State
v.
Braun

Not overruled or negatively treated on appealinfoCoverage
COURT OF APPEALS ELEVENTH APPELLATE DISTRICT LAKE COUNTY, OHIOSep 10, 2018
2018 Ohio 3628 (Ohio Ct. App. 2018)

CASE NO. 2017-L-003

09-10-2018

STATE OF OHIO, Plaintiff-Appellee, v. WALTER LEE BRAUN, II, Defendant-Appellant.

Charles E. Coulson, Lake County Prosecutor, Karen A. Sheppert and Alexandra E. Kutz, Assistant Prosecutors, Lake County Administration Building, 105 Main Street, P.O. Box 490, Painesville, OH 44077 (For Plaintiff-Appellee). Charles R. Grieshammer, Lake County Public Defender, and Vanessa R. Clapp, Assistant Public Defender, 125 East Erie Street, Painesville, OH 44077 (For Defendant-Appellant).


OPINION

Criminal Appeal from the Lake County Court of Common Pleas, Case No. 2015 CR 000933. Judgment: Affirmed. Charles E. Coulson, Lake County Prosecutor, Karen A. Sheppert and Alexandra E. Kutz, Assistant Prosecutors, Lake County Administration Building, 105 Main Street, P.O. Box 490, Painesville, OH 44077 (For Plaintiff-Appellee). Charles R. Grieshammer, Lake County Public Defender, and Vanessa R. Clapp, Assistant Public Defender, 125 East Erie Street, Painesville, OH 44077 (For Defendant-Appellant). COLLEEN MARY O'TOOLE, J.

{¶1} Appellant, Walter Lee Braun, II, appeals from the August 24, 2016 judgment of the Lake County Court of Common Pleas, sentencing him for domestic violence. On appeal, appellant asserts he was deprived of his rights to fair trial and due process and that his conviction was against the manifest weight of the evidence. Finding no reversible error, we affirm.

{¶2} On January 22, 2016, appellant was indicted by the Lake County Grand Jury on three counts: count one, domestic violence, a felony of the third degree, in violation of R.C. 2919.25(A); count two, menacing by stalking, a felony of the fourth degree, in violation of R.C. 2903.211(A)(1); and count three, aggravated menacing, a misdemeanor of the first degree, in violation of R.C. 2903.21(A). Appellant was represented by counsel and waived his right to appear at arraignment. The trial court entered a not guilty plea on his behalf.

{¶3} Discovery was exchanged. Appellant filed motions in limine, including one regarding details of his prior convictions, which the trial court denied. The court concluded that appellee, the state of Ohio, was permitted to get into the details of the incidents due to the menacing by stalking charge and indicated it would give a special instruction on how the jury was to use that evidence. The parties stipulated to appellant's two prior domestic violence convictions from 2001 involving another victim. (Joint Exhibit 1).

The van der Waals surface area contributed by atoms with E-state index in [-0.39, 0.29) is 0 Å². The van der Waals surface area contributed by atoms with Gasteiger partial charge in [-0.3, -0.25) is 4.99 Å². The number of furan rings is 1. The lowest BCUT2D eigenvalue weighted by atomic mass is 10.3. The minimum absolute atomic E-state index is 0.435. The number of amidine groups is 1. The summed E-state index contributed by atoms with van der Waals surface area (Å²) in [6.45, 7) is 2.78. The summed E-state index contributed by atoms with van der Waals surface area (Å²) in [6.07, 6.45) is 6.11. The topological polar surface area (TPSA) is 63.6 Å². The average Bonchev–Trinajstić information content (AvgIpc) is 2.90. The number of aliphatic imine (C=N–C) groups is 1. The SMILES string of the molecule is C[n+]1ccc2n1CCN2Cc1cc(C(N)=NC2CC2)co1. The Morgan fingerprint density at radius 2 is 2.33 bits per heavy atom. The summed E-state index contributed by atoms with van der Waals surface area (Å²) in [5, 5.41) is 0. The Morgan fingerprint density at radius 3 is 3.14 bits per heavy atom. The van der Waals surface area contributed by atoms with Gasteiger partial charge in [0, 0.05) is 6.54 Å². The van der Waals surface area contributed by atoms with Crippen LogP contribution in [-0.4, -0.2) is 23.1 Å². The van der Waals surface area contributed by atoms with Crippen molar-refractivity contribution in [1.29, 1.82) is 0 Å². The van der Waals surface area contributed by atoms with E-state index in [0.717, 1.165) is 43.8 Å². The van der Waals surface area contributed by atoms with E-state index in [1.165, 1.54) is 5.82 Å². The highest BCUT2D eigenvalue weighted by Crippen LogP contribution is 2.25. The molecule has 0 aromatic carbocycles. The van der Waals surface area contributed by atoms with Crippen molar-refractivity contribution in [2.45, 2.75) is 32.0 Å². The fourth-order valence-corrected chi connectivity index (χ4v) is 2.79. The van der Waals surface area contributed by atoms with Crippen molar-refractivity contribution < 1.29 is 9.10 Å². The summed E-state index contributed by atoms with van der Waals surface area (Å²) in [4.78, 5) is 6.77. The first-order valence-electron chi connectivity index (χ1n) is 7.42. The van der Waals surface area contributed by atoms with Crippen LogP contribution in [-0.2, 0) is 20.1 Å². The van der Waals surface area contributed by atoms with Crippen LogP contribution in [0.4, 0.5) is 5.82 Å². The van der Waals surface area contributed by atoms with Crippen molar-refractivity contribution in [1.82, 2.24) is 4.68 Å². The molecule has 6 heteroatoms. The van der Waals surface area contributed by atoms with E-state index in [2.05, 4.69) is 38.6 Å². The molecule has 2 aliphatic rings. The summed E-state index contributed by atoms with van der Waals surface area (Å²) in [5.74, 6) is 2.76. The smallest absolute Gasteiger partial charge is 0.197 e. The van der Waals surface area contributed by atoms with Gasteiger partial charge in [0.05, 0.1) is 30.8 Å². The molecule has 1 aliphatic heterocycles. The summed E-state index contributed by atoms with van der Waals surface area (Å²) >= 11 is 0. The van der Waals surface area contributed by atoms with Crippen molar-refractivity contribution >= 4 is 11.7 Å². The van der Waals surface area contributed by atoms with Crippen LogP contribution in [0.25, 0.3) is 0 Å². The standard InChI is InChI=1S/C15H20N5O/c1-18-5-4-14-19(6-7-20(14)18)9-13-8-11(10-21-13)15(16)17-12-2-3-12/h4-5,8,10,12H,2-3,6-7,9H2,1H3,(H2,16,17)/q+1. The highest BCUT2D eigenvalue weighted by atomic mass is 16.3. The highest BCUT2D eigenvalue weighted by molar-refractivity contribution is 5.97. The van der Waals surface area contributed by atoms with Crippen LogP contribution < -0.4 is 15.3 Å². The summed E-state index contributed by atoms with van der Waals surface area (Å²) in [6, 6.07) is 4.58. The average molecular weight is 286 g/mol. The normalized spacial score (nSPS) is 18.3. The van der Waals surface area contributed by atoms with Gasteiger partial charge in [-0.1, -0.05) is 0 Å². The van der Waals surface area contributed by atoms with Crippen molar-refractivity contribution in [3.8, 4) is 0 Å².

{¶4} A jury trial commenced on July 19, 2016. Prior to the start of trial, count three of the indictment, aggravated menacing, was dismissed.

{¶5} The court presented two witnesses: Mary Holtcamp (a realtor and co-worker/friend of appellant's mother, Bonnie Braun); and Dawn Malek (appellant's former girlfriend and mother to two of their children). The state submitted 17 exhibits and five witnesses: Deputy Dustin Majewski (Lake County Sheriff's Office); Jessica Dwyer (appellant's ex-wife and the victim in this case); Chief Troy Hager (Perry Village); Sergeant Eric Miller (Painesville Police Department); and Deputy Dale Pohto (Lake County Sheriff's Office). Appellant submitted 6 exhibits, testified on his own behalf, and presented four witnesses: Susan Sweet (Dawn Malek's mother); Bonnie Braun (appellant's mother); Matthew Jeffrey Heron (appellant's former classmate and Jessica Dwyer's other ex-husband); and Dawn Malek. The parties also submitted one joint exhibit. (Joint Exhibit 1).

{¶6} Appellant and Jessica Dwyer married in 2010. The couple was together for several years. Following their strained relationship and dissolution, appellant's father passed away. Jessica texted appellant to express her sympathy. (Defendant's Exhibit F). Jessica also called Bonnie Braun, her ex-mother-in-law, to pay respects. Bonnie had suffered from a brain injury and needed help with finances. Jessica planned to provide assistance and made arrangements to visit Bonnie on October 21, 2015. To Jessica's knowledge, appellant did not live with his mother.

{¶7} Upon Jessica's arrival, Bonnie was home with her friend, Mary Holtcamp. The three women went in a back room to look through financial papers. Jessica observed appellant's vehicle outside. Dawn Malek, appellant's former girlfriend and mother to two of their children, was a passenger in his car. Appellant called his mother. Bonnie told appellant that Jessica was inside. Appellant stayed outside. Jessica walked outside through the front door. She approached appellant to express her sympathy regarding the loss of his father.

{¶8} Appellant began raising his voice telling Jessica that she did not belong at his mother's house, that she did not care about his father, and that she did not care about his family. Dawn, Bonnie, and Mary heard the yelling. Appellant accused Jessica of trespassing and walked into the house through the front door. Jessica followed appellant as he tried to close the door. Jessica begged appellant to let her back in so she could get her purse, keys, and phone.

{¶9} As Jessica attempted to re-enter the residence, she testified that appellant grabbed her by the neck with both hands and tried to strangle her. No witness observed this. Jessica fell back against the front door between the house and the open door, hitting her back, neck, and elbow. She was "scared to death." (Jury Trial T.p. 134). Jessica was able to break away from appellant and smacked him across the face. She ran inside to tell Bonnie and Mary what had happened. Jessica showed the ladies marks on her neck. Bonnie was upset and embarrassed. Mary was in shock.